A Day Bearing a Unique Gift

I look at the clock.  It's 5:50 a.m.  Beyond the windows it's still night and yet I'm wide awake, with a sense of renewed hope and purpose.  Then I remember: the clocks have gone back an hour.  It's the start of that special day that comes bearing a gift not even Father Christmas can bring – the precious grace of an extra hour.

I'm always excited on this day.  It gives you another chance to make a clean start, the possibility to put into practice new ideas that are better than the ones you've just swept out of your life along with cobwebs, possessions you'd been hoarding just in case, and people whose friendship had wilted beyond any nurturing.  A whole extra hour to do something you didn't have the time to do yesterday, perhaps, or something you've longed to do for ages, or else something spontaneous and unexpected.  A potentially magical sixty minutes pregnant with all sorts of wonderful opportunities and possibilities.  So I'd better get out of bed now and not waste this charmed hour.

I sip a cup of warm water, then treat myself to half an hour of gentle yet invigorating Qi Gong practice.

wp_20161030_002The night sky is growing pale when H. and I go out for a walk.  A cushion of fog softens the contours of the River Wensum, the trees and the buildings, and throws a dream-like veil over the fiery autumn red, ocher and gold.  There are very few people about and those we encounter smile and say good morning in subdued voices, as though we humans are all aware of being out-of-hours trespassers in what is left of a night that belongs to hooting owls, amber-eyed foxes, and witches making last-minute preparations for Hallowe'en tomorrow.

A seagull calls out uncharacteristically shyly above our heads as it swoops slowly across the milky sky.  Somewhere deep in the thick, yellowing mane of a weeping willow, there's the rattle of a magpie.  A squirrel runs across the path and scurries up a horse chestnut tree, then pauses to observe us from the top.

"Look!" H. says and points at a bush on the riverbank.

We approach slowly.  A cormorant is sitting heavily on a slim branch, causing it to sway, as though trying to hide from the solitary, ethereal swan that's gliding on the far side of the water.

wp_20161030_003

By the flint building of Pulls Ferry, a red-breasted robin is hopping on the wooden gate post, eyeing us with curiosity.

He's not the only one.  I can feel hundreds of eyes watching us benevolently as we walk, while golden leaves drop down from the trees and float towards us in swing-like motion.

As we reach the Close, the fog starts to dissipate, slowly unveiling the Cathedral spire that now looks like an Impressionist painting.  The sound of the bell drifts through the air, announcing Morning Prayer and the start of this human day which, today, carries the magic of more time.

wp_20161030_005-copy

Scribe Doll

Comments 4

 
Rosy Cole on Monday, 31 October 2016 15:27

A beautiful piece, the prose itself like a painting and the images so atmospheric. As far as I know, Norwich Cathedral wasn't one J M W Turner got round to, but John Sell Cotman did some fine watercolours of the interior. Grace, yes! See what it can do! Thanks for sharing, Katia.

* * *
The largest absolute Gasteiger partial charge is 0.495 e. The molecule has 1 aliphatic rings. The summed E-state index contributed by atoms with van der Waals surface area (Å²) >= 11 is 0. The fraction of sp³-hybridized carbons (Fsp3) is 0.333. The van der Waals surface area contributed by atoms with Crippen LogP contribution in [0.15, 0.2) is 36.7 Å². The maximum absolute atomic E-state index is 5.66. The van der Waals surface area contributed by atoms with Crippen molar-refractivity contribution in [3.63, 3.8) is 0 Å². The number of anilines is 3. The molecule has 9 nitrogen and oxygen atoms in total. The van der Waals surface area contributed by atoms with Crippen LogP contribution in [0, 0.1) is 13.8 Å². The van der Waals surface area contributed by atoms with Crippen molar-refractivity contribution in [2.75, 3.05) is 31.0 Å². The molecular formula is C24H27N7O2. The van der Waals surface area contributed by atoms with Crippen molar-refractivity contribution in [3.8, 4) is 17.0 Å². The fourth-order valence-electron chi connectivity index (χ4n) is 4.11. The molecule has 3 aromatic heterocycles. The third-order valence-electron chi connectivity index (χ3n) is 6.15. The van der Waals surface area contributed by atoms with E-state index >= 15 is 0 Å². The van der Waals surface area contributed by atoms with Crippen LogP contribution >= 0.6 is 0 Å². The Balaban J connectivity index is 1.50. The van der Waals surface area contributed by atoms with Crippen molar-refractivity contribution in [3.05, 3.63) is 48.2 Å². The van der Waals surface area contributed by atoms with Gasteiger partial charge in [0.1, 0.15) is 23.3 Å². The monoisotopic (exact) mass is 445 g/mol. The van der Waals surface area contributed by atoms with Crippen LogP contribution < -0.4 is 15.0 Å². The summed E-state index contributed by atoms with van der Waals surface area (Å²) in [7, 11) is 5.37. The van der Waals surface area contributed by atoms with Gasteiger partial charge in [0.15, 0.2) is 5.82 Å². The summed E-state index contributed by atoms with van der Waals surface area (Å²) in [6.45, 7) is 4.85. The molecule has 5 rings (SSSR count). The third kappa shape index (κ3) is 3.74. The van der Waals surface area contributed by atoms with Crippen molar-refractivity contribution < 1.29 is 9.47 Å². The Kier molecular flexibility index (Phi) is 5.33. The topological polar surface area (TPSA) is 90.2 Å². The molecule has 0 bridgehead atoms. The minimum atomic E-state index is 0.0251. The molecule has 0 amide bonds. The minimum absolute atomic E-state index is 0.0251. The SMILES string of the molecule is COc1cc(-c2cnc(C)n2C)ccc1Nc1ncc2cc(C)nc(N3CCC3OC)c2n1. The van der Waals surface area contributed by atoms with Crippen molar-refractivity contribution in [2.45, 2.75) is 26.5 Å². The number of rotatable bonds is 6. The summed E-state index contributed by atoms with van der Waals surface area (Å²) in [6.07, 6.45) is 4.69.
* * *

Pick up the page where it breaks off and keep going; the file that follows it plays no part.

A beautiful piece, the prose itself like a painting and the images so atmospheric. As far as I know, Norwich Cathedral wasn't one J M W Turner got round to, but John Sell Cotman did some fine watercolours of the interior. Grace, yes! See what it can do! Thanks for sharing, Katia.
Katherine Gregor on Wednesday, 02 November 2016 07:20

Thank you, Rosy. I'll look up John Sell Cotman's watercolours. Grace, indeed! ;–)

Thank you, Rosy. I'll look up John Sell Cotman's watercolours. Grace, indeed! ;–)
Stephen Evans on Wednesday, 02 November 2016 00:18

Beautiful!

Beautiful!
Katherine Gregor on Wednesday, 02 November 2016 07:20

Thank you!

Thank you!
Already Registered? Login Here
Guest
Monday, 10 August 2020

Captcha Image

Writing For Life

We are a small, friendly community who value writing as a tool for developing a brighter understanding of the world and humanity. We share our passions and experiences with one another and with a public readership. ‘Guest’ comments are welcome. No login is required. In Social Media we are happy to include interesting articles by other writers on any of the themes below. Enjoy!


Latest Blogs

A friend recently reminded me of the power in kindness when she asked, what makes an urban area kind? My first thought was, how can an object or mass...
The other evening, my wife and I went for a stroll along the Thames Path  not far from London's Chelsea Harbour and stopped to sit awhile in a  deligh...
“I was inspired by the marvelous example of Giacometti, the great sculptor. He always said that his dream was to do a bust so small that it could ente...
Over the years, I’ve written about some of life’s certainties — birth, death, time and change. You can guarantee we will all experience those things. ...

Latest Comments

Nicholas Mackey A life in trees
08 August 2020
Thank you, Rosy for reading and commenting.
Stephen Evans The Lessons of Gurnemanz
06 August 2020
Interesting -thank you! have to see if I can find those books. The Osiris story is in my Emerson p...
Rosy Cole The Lessons of Gurnemanz
06 August 2020
I read this today in Eliot's notes on The Wasteland:Not only the title, but the plan and a good deal...
Monika Schott PhD Expectations
03 August 2020
Rosy, I'm so touched by your beautiful description of my writing, it's never been described in that ...
Rosy Cole A life in trees
02 August 2020
Trees have such awesome vigour and staying power. There's a silver birch, fifty or sixty feet high, ...